The Carnival is Dying

December 20, 2007
By Layla Fassa, Tarrytown, NY

The carnival is still alive. The sounds of patrons screaming and steel screeching come from the mountainous metal monsters in the distance. Cotton candy clouds in the sky are identical to the spun sugar in your hand. You can taste fried dough and hot dogs when you inhale. Blinding lights, blinking enough to cause a seizure. It makes each person that passes by into an anonymous silhouette. You feel stranded, your own island in a sea of strangers.

The sky is turning a nighttime shade of dark blue. The crowd is dwindling, mothers and misters signaling it’s time to leave. All that’s left are droves of drunkards and teenagers sucking cancer sticks.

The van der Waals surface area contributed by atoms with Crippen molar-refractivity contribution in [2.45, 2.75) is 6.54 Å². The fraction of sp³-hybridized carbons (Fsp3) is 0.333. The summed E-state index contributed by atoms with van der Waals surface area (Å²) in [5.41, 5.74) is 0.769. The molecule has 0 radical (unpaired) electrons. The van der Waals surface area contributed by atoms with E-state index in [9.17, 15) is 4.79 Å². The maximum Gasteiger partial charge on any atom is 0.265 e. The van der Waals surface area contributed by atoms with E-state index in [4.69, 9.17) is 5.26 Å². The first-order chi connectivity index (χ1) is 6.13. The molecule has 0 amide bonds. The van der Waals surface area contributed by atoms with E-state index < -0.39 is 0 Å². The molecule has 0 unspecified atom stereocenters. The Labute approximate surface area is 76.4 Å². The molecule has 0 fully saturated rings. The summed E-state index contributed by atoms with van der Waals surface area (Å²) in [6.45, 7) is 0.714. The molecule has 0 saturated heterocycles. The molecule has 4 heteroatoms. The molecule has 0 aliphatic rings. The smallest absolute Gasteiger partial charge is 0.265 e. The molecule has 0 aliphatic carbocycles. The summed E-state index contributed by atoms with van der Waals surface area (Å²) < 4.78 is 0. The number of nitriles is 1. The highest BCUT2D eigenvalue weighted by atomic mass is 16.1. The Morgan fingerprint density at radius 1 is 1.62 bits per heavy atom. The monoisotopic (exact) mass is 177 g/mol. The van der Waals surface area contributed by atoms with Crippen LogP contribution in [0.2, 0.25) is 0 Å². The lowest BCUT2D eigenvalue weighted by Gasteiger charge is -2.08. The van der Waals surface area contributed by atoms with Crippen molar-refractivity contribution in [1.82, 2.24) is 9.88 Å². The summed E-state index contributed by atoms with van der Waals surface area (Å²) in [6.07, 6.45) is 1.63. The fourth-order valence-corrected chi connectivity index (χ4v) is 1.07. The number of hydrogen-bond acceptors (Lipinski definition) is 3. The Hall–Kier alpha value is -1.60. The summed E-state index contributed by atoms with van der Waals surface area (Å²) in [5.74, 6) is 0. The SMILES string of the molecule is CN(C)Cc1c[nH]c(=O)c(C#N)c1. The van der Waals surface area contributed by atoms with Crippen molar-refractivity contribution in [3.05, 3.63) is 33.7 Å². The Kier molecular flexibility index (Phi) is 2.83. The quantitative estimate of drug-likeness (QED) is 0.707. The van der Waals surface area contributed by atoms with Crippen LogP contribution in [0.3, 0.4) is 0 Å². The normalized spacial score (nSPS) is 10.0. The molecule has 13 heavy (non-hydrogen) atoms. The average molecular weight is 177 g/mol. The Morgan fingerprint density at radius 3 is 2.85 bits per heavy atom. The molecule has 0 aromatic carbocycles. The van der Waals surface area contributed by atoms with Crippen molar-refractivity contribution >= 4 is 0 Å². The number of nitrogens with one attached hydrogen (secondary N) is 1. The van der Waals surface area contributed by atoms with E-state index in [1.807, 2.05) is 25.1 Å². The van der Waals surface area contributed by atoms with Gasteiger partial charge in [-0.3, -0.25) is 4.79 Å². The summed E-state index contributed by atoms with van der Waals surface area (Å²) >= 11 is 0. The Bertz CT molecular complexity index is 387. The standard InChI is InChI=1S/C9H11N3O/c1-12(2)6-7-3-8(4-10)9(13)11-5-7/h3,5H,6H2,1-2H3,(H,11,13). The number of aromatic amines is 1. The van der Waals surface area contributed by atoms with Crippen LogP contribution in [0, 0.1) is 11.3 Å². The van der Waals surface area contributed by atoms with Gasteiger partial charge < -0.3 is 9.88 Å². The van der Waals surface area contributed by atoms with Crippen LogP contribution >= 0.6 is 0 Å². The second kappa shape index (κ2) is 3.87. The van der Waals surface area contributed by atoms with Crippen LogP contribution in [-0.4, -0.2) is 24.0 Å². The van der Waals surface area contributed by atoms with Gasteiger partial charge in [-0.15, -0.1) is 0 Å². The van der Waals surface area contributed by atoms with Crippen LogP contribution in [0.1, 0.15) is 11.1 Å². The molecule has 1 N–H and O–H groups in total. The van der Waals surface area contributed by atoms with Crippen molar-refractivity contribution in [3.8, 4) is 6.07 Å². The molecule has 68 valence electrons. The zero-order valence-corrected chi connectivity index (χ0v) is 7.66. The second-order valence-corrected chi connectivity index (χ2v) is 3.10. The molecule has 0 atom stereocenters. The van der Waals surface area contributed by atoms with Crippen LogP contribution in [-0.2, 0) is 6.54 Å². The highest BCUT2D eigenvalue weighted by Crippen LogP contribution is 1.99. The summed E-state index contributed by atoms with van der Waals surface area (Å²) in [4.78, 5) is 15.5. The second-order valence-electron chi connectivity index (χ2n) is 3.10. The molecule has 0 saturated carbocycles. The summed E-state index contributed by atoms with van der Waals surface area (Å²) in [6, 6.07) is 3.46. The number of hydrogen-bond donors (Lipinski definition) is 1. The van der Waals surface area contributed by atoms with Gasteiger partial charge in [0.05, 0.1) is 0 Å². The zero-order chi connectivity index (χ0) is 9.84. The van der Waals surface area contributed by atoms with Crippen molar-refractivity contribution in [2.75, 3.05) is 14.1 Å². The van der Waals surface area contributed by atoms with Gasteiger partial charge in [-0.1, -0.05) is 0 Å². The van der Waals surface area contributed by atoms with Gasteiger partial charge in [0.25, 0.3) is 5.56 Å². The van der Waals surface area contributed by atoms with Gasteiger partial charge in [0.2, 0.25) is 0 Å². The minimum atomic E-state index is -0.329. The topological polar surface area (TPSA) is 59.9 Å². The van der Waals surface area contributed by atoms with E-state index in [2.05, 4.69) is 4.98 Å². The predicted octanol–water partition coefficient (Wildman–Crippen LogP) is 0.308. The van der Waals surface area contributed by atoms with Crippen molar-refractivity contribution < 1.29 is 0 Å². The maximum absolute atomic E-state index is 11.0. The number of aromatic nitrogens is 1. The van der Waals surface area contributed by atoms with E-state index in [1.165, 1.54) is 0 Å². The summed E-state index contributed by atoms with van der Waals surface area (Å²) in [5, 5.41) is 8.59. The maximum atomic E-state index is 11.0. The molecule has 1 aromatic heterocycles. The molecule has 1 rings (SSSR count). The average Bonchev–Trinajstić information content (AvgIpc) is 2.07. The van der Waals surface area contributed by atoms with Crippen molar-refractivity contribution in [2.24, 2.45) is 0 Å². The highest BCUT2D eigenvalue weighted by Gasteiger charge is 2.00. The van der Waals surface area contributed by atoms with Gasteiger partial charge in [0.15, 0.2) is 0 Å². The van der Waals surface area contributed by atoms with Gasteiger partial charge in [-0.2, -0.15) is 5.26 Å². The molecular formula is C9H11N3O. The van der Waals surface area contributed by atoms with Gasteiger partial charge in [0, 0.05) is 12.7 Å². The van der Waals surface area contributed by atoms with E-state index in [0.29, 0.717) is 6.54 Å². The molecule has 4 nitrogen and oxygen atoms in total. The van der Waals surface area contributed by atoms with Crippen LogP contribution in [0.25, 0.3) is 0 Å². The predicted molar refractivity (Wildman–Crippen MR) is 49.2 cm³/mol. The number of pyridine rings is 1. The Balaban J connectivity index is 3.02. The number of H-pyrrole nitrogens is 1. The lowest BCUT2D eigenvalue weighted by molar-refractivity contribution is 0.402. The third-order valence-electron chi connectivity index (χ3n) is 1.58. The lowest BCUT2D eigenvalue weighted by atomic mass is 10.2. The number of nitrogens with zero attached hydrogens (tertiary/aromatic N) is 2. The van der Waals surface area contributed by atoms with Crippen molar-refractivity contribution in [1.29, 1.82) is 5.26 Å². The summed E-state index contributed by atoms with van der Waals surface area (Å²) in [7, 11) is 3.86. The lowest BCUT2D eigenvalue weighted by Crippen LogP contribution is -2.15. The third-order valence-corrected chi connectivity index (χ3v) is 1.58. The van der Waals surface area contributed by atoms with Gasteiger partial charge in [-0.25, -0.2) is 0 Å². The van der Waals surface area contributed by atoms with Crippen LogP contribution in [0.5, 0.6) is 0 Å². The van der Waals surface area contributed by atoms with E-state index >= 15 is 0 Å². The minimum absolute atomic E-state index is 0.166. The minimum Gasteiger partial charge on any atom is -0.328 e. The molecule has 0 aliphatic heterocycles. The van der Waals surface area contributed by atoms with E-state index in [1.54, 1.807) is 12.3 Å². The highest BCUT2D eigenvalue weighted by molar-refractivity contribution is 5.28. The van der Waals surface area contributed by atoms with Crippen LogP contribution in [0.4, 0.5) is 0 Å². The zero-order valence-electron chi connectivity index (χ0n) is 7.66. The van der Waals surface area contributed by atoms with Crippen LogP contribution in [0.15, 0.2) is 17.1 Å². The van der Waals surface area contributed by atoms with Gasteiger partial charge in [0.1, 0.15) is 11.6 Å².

The plush depictions of cartoon characters that are propped in the prize booths stare. They aren’t staring at you, but behind you. You take a paranoid peek over your shoulder. You see a little girl with wide eyes and a confused countenance clutching a pink puff in her tiny hands.

You walk towards each other, a hesitant hobble. You recognize her, but you can’t remember where from. You reach out to touch her face. It’s smooth and icy. Your eyes scan your surroundings. Fear fills you. A house of mirrors, midnight, and the carnival is dying.

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